A Letter for Debra Anne
A Letter for Debra Anne
AAF-13990 and AAF-13991 are presented by the U.S. Department of the Interior's Bureau of Indian Affairs. Both films contain identical scenes with AAF-13990 narrated in English and AAF-13991 narrated in Yupik. The program is about the development of the Primary Eskimo Program (PEP), a bilingual language program introduced in Yupik-speaking Alaska Native communities of southwest Alaska. Opening credits list Area Director Clarence Antioquia, Assistant Area Director Emil Kowalczyk, Federal Program Director William Menojah, Jr., Title 1 Director Willard Walters, Agency Superintendent of Education S. William Benton, and Education Specialist Calvin Lundy. Cinematographer is Frank Johnson. Editor is Guy Bishop. Storyteller is John Haymer. Yupik interpreter is Oscar Alexie. The film is written and directed by Jerry Warner, and it's produced by Jerry Warner and Associates. The program contains scenes in Kwethluk and Akiachak, Alaska, including elementary-aged students learning to speak, read, and write in both Yupik and English. In 2018, Juliana Carlson, originally from Kwethluk, identified the following individuals who appear in the film: Ethel Peter (at 01:42, center girl with red and black shirt); Deborah, Mabel or Mary Constantine (at 02:16); Deborah Ann Michael of Kwethluk (at 5:07); the Kwethluk First Grade class including teacher Lillian Michael McGill, John Andrew, Jr., Paul Jackson, Anastasia Michael, Wassiliie Paul, Juliana Guy, Matthew Dillon, Minnie Nicori, William Nicolai and Olga Nick (at 05:41); Kwethluk First Graders John Andrew, Jr. and Juliana Guy (at 06:16); Lynn Jones (at 07:24); Alice Alexie, Veronica Michael (left), and Daniel Jackson (at 07:58); Samson Mann and Matthew Nicori (at 17:39); Kwethluk BIA first grade teacher Lillian Michael McGill (at 19:22); James Michael, Lillian Michael and Lola Evan (at 22:47); Sophie Owens Lowery (at 23:21); Kwethluk 3rd and 4th Graders (at 23:55); Elena Pasitnal (left), Elena Chimegalrea (center), and Marla Evan (right) (at 24:29); Deborah Michael of Kwethluk (at 26:46); and Wassillie Paul of Kwethluk (at 27:20).
Radar Observations of Sea Ice at Barrow, Alaska
Radar Observations of Sea Ice at Barrow, Alaska
In this film, title screens and diagrams explain how observations of sea ice were performed and how data were interpreted. The University of Alaska Sea Ice Radar System was a 3-CM, X-Band ship’s radar used to sense natural reflecting surfaces on the ice. It was mounted on a tower about 12 meters above sea level and typically operated at a scanning range of three nautical miles, or 5.5 kilometers. Data acquired by the radar system were recorded by a camera which photographed the radar display at 3-minute intervals, and the resulting film could then be shown as a time-lapse motion picture showing sea ice movement. The area under observation was the Chukchi Sea coast just north of Barrow. The time lapse radar images include dates during which observations were made. Conclusions and unusual events are noted in title screens. See also AAF-11495 and AAF-11497, which contain images related to this study.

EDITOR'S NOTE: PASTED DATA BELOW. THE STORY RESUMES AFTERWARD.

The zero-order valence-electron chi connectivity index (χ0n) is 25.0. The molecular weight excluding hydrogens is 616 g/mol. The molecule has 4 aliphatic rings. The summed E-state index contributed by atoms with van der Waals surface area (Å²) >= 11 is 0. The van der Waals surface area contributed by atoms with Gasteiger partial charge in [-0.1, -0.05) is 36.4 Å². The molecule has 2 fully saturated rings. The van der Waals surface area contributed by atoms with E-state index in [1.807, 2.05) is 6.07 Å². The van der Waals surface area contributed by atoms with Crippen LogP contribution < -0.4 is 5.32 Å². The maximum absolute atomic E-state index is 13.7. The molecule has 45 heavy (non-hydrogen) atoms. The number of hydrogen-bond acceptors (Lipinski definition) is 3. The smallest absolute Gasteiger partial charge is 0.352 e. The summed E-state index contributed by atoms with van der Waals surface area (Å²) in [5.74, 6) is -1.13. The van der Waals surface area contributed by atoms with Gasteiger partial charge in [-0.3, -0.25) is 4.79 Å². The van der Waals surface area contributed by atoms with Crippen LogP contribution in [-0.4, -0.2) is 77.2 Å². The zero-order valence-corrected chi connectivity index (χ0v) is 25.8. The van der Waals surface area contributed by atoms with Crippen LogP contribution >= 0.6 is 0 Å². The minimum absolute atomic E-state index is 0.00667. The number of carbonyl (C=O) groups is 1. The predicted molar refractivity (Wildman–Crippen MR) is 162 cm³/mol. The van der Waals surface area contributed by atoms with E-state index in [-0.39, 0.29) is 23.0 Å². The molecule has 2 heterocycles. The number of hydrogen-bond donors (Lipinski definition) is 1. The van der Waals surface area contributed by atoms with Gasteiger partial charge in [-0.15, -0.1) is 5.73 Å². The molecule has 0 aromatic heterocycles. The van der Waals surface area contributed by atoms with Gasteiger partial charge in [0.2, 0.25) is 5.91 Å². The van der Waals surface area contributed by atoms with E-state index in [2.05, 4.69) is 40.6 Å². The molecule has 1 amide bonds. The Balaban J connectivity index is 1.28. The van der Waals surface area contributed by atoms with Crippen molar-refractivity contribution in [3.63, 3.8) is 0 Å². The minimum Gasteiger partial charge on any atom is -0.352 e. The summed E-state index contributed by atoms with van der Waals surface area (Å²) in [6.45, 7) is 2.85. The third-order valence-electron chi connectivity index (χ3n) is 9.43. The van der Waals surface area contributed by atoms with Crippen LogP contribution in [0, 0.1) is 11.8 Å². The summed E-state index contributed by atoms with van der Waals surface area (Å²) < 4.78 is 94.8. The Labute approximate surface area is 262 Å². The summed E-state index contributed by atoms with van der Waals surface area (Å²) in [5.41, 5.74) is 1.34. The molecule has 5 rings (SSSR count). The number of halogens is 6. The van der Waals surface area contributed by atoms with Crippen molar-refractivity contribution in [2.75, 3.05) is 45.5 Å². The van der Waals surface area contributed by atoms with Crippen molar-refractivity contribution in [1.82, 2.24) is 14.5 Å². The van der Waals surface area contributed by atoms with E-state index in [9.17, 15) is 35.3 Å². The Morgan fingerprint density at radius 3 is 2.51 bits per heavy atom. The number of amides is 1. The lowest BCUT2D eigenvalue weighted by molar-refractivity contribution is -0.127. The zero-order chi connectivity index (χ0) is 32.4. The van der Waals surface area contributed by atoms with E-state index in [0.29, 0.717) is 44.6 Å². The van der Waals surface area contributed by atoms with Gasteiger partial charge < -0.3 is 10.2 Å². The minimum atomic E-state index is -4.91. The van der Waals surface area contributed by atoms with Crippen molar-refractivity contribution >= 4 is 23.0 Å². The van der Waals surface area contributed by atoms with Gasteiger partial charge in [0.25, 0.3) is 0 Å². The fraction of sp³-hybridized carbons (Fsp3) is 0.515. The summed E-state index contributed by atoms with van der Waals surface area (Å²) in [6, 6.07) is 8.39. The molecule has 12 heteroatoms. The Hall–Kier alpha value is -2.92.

[Reindeer, Barrow, seal hunt, Nome]
[Reindeer, Barrow, seal hunt, Nome]
This is a compilation of Eskimo activities from several Van Valin films, and it contains some brief scenes that are not present on other films in the series. Footage includes reindeer herding as well as life and activities in Nome. Summary: Footage includes a reindeer round-up, herders examining ear tags, reindeer being butchered, a man's hair being cut (koocheeruk) with a stone knife and wooden board, mail arriving from Kotzebue, snow house construction, dance movements, people going to church during Easter in Barrow, traditional sod houses during winter and summer, a skin tent, a King Eider duck, a man in a kayak, a village dance, boats with sails, seal hunting (patkotak), hauling a seal across an ice pack and pressure ridges, sled dogs hauling a bearded seal up on beach, Eskimos skinning a bearded seal (oogruk), seals being butchered and meat being transported by dog sled, a sled dog eating a dead dog, a midnight sun sequence, supplies hauled in an umiak, a blanket toss, a whaling festival and celebration (nalukutuq). Footage in Nome includes lightering people to shore, beach mining, racing dogs in Nome, Sinuk River, towing an umiak, salmon fishing, pipe smoke, drying salmon, and a kayak frame.
[Time-lapse images of sea ice movement at Barrow 1975 - 1976]
[Time-lapse images of sea ice movement at Barrow 1975 - 1976]
These are time lapse images of sea ice at Barrow, Alaska. See also AAF-11495 and AAF-11496, which contain images and information related to this study. This reel was made up of eight smaller reels of film spliced together onto one reel. Note that four original reels are each followed by duplicate reels. The original boxes are labeled as follows: 1) July 4, 1975 - July 1-4, 1975 - ice came in - feet show effect. 2) July 1-4, 1975 - dup #2 - Barrow ice data. 3) July 4-8, 1975 - Barrow ice data [note that several feet of blank unexposed film was removed from the end of this reel prior to digitizing]. 4) July 4-8, 1975 - Barrow ice data - dup #2 [note that several feet of blank unexposed film was removed from the end of this reel prior to digitizing]. 5) June 24, 1976 - ice moved in [note on film leader had question mark after date as follows: "June 24, 76?"]. 6) June 1976 after 24th June? [note on film leader was as follows: "After June 24, 76 - before Jun 30"]. 7) 1 End June 30, 1976. 8) 1 End June 30, 1976.
[Wilkins expeditions, wonders in motion etc. 2]
[Wilkins expeditions, wonders in motion etc. 2]
This footage features buildings in Anchorage, the wooden trestle at Eagle River, track laying crews, and other construction activities. Childs Glacier near Cordova is also shown.